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For All the Husky Issues, Safety Wasn't Supposed to Be One of Them

In two games, the UW has started four guys in the two slots across the back row.
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Just two games into the season, uncertainty dogs this University of Washington football team like a terrier chewing on a pant leg. It just won't let go. It's incredibly annoying. 

Will the offensive line begin opening holes? When will all of the wide receivers get healthy? Who will start at running back? Will offensive coordinator John Donovan survive the month?

Somewhat mind-boggling is the Huskies' inability to settle on a pair of No. 1 safeties. This position area has been in a state of flux going on three seasons now, with no fewer than six serious candidates currently in the mix.

Yet there's been no Lawyer Milloy, Jimmy Rodgers or Shane Pahukoa emerging back there, locking down jobs, taking names and taking someone's head off.

This Saturday against pass-crazy Arkansas State, the UW will trot out Cameron Williams as the new free safety, teaming him alongside Alex Cook, a new starter at strong safety the game before against Michigan.

"We've been rotating guys to see who's going to go out there and take it," Husky secondary coach Will Harris said. "Cam, he's up this week."

A year ago, Asa Turner and Cook started together at the safety positions for the first three games of the pandemic-curtailed season. In the fourth game, Cook stepped aside for Elijah Molden, who moved over from his usual nickelback slot to finish his Husky career at safety and he's now with the Tennessee Titans.

In 2019, Williams and Turner alternated at strong safety, respectively pulling seven and five starts as true freshmen, while teaming with Myles Bryant, the full-time starter at free safety and now with the New England Patriots' practice squad.

While other Husky positions have been assailed in the past two weeks for poor performance, the safety jobs seem way down the list for criticism. Yet they keep getting swapped out.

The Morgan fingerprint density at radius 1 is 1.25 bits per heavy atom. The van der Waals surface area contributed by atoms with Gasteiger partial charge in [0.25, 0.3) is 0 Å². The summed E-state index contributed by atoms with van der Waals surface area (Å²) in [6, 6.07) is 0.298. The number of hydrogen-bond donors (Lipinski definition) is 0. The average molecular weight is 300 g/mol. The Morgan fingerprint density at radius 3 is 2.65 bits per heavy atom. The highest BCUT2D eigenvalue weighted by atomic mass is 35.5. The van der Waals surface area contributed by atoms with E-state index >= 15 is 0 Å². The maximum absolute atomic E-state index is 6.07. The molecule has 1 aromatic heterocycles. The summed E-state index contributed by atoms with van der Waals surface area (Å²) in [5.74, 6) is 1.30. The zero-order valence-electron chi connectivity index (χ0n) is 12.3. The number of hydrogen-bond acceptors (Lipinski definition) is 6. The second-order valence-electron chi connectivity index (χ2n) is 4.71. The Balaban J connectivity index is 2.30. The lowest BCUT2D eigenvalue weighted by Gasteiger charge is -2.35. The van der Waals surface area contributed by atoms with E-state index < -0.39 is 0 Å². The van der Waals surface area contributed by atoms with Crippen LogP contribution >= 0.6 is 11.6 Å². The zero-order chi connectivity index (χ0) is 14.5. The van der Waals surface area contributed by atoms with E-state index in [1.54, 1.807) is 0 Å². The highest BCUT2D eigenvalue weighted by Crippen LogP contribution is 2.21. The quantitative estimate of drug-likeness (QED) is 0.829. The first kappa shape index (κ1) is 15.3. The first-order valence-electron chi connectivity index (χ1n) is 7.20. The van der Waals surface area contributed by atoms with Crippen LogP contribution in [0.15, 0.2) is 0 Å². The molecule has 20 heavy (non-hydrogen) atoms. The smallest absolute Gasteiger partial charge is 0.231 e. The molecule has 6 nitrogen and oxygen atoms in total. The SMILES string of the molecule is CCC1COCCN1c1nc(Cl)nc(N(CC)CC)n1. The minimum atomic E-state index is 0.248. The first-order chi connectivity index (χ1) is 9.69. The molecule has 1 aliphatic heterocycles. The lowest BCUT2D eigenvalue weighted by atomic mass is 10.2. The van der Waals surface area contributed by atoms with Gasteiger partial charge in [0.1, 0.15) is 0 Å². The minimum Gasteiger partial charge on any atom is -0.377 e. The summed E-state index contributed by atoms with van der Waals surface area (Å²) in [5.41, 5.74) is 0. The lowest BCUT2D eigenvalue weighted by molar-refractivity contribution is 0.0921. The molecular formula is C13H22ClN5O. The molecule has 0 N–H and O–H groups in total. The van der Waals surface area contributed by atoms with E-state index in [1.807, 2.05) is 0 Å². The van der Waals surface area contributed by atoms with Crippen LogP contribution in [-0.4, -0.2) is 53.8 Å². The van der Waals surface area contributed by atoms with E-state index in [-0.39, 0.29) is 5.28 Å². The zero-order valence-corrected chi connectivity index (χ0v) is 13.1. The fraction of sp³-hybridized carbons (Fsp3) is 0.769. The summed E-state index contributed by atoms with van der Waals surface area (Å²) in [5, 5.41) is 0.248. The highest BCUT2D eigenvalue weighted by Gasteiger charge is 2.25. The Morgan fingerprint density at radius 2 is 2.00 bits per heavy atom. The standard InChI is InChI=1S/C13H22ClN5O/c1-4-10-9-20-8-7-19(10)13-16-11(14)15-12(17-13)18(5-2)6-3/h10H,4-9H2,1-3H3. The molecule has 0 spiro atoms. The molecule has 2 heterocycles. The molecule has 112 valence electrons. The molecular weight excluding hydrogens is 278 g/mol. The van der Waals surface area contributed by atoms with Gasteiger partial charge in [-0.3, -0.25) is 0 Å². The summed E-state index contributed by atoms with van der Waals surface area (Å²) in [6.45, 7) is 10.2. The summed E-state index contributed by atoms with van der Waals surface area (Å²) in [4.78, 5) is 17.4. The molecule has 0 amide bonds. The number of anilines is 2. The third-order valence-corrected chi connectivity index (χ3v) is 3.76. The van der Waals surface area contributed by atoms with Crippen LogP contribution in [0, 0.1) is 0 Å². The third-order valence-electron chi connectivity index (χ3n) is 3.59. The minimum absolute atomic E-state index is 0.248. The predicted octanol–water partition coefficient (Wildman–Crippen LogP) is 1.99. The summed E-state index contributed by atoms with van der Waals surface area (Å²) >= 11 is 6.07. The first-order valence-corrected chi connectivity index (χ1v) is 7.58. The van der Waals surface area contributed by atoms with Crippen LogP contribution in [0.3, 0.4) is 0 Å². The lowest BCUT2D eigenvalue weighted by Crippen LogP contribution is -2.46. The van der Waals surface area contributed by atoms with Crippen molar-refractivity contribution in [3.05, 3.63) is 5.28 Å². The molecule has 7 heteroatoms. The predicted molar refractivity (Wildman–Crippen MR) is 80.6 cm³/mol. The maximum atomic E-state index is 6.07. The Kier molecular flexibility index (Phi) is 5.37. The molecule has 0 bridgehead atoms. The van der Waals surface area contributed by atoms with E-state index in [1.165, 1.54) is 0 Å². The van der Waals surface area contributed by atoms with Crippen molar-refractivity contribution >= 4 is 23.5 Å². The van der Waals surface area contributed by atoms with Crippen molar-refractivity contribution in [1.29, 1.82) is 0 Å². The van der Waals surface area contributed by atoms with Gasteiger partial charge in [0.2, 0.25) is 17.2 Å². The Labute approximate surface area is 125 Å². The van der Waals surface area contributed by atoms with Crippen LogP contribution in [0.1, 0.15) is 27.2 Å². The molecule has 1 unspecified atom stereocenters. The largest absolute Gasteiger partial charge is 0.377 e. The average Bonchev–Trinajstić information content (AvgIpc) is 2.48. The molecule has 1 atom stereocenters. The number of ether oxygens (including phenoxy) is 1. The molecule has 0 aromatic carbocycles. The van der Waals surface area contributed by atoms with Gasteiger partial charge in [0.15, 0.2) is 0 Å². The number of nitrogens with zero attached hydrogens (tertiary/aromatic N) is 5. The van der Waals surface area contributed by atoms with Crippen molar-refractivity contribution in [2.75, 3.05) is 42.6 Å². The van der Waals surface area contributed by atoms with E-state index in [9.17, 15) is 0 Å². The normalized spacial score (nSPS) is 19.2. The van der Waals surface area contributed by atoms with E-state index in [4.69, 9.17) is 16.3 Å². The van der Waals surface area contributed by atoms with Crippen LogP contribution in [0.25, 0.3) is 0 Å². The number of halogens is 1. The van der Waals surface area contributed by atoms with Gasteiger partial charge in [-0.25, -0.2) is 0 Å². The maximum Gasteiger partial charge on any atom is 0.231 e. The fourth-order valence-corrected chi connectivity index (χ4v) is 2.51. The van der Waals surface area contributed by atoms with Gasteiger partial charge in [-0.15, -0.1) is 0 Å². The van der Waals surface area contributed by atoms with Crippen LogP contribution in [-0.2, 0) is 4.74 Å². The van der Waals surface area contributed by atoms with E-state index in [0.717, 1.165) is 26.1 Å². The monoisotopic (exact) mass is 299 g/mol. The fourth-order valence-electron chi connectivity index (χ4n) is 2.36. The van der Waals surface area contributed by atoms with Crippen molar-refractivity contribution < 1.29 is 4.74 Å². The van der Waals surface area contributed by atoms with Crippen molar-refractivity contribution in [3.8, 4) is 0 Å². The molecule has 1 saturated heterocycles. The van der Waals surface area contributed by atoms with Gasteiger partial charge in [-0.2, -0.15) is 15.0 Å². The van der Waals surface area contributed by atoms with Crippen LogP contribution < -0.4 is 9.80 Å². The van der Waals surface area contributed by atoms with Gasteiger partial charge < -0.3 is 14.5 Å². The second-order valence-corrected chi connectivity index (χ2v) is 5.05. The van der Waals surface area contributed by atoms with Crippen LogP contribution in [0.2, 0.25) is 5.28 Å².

Julius Irvin started against Montana and Michigan, while Kamren Fabiculanan opened against Montana, before they were put in reserve roles. Fabiculanan, a redshirt freshman, subbed in against the Wolverines but notably took a bad angle on Blake Corum's breakaway run and couldn't prevent a 67-yard touchdown run.

Turner hasn't started at all this month. He remains a team quandary, a sophomore seemingly dropping from a No. 1 guy last year to a third-teamer who makes brief appearances.

Then there's Dominique Hampton. The sophomore was trumpeted as a spring practice standout and ran with the No. 1 defense more than anyone. Yet he remains a reserve safety, still awaiting his first career start.

Hampton didn't help his chances any at Michigan after he subbed in and was called for a costly taunting penalty after he and his teammates had stopped a third-down play, thus enabling the Wolverines to keep a scoring drive alive. 

“I mean, it’s completely unacceptable,” coach Jimmy Lake said of Hampton's indiscretion. “Things that we talk about, we call it FBI — football intelligence. We show these plays all the time and we watch other teams make boneheaded mistakes like that and sure enough here we go, we did it. So now that’s going to be a shining example of what not to do."

What needs to be done is find two guys who will lay claim to these positions once and for all and provide a dependable back line. 

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